Categories: Blog Admin
OK, it is time to announce some changes that I alluded to in comments to an earlier post.
Firstly, I have decided to take an invitation to blog over at the new FQXi community pages. At the moment, I’m just doing this on an experimental basis for a couple of months and I am fully intending to bring my foundational musings back over here at the end of it. One reason for this is that the FQXi blogs currently work a bit more like forums than a regular blog and they are missing a number of key features, e.g. rss feeds, that I think are important. Still, I think it will be worthwhile as I will potentially be able to reach a wider audience of people working on fundamental physics who would not read this blog. For now, I will be posting links here when I write a FQXi post, so you can keep track of them. The first one on ontological vs. epistemic wave-vectors can be found here.
Secondly, I have decided that my strategy to keep this blog purely focussed on foundations and maintain another blog about technology in academia is not really working. For one thing, I can hardly ever be bothered to write posts on the other blog and it is certainly not the case that I have groundbreaking new things to say about foundations every day. Therefore, I think it would be an improvement if I allow myself to write about a wider array of subjects in fundamental science and other things that I think are interesting. Rest assured that foundations will remain the focus, so this will not become just another general physics blog and you will definitely never find me writing any posts about my pet dog.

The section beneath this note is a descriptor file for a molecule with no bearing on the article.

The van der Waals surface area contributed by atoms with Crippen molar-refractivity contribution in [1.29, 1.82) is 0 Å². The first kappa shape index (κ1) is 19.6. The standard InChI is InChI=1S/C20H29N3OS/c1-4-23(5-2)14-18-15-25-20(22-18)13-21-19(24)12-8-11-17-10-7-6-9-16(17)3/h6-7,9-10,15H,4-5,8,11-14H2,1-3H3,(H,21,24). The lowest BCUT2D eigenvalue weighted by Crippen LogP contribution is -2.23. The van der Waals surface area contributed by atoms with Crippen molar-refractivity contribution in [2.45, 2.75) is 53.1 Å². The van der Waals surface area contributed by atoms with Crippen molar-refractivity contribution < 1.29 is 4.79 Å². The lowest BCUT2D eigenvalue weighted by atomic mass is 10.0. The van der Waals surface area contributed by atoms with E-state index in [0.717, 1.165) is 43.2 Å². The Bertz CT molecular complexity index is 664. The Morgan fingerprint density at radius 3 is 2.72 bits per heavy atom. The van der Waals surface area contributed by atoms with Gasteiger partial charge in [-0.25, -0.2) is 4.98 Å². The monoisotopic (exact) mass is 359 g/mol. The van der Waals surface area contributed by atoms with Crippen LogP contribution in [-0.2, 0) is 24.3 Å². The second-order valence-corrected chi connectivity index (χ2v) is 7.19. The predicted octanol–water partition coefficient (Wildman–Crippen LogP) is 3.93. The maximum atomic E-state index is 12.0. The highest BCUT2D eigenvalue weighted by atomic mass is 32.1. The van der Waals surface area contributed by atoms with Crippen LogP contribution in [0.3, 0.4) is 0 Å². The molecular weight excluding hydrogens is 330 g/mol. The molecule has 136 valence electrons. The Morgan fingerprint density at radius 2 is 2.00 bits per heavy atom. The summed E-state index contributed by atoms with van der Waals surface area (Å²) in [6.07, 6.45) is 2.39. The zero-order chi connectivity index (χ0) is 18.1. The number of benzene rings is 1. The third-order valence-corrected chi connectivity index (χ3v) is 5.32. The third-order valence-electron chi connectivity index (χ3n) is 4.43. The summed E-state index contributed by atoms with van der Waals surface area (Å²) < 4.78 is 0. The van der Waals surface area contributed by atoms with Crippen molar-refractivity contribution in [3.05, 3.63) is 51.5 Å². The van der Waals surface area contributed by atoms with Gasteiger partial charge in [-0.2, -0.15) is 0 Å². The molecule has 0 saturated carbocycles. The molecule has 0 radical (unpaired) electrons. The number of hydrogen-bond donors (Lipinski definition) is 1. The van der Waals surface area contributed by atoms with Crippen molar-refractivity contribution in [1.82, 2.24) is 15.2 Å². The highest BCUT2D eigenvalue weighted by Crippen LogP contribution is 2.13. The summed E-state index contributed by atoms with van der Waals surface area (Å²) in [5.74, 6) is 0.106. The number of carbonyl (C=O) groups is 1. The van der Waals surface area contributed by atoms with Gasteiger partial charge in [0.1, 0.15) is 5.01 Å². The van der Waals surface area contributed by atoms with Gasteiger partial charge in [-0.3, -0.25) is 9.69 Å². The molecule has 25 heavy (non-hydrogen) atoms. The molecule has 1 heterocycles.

Categories: Experiment, papers, Quantum
Posting has been light of late. I would like to say this is due to the same sort of absorbtion that JoAnne has described over at Cosmic Variance, but in fact my attention span is currently too short for that and it has more to do with my attempts to work on three projects simultaneously. In any case, a report of an experiment on quantum foundations in Nature cannot possibly go ignored for too long on this blog. See here for the arXiv eprint.
What Gröblacher et. al. report on is an experiment showing violations of an inequality proposed by Leggett, aimed at ruling out a class of nonlocal hidden-variable theories, whilst simultaneously violating the CHSH inequality, so that local hidden-variable theories are also ruled out in the same experiment. This is of course subject to the usual caveats that apply to Bell experiments, but let’s grant the correctness of the analysis for now and take a look at the class of nonlocal hidden-variable theories that are ruled out.
It is well-known that Bell’s assumption of locality can be factored out into two conditions.
- Outcome independence: the outcome of the experiment at site A does not depend on the outcome of the experiment at site B.
- Parameter independence: the outcome of the experiment at site A does not depend on the choice of detector setting at site B.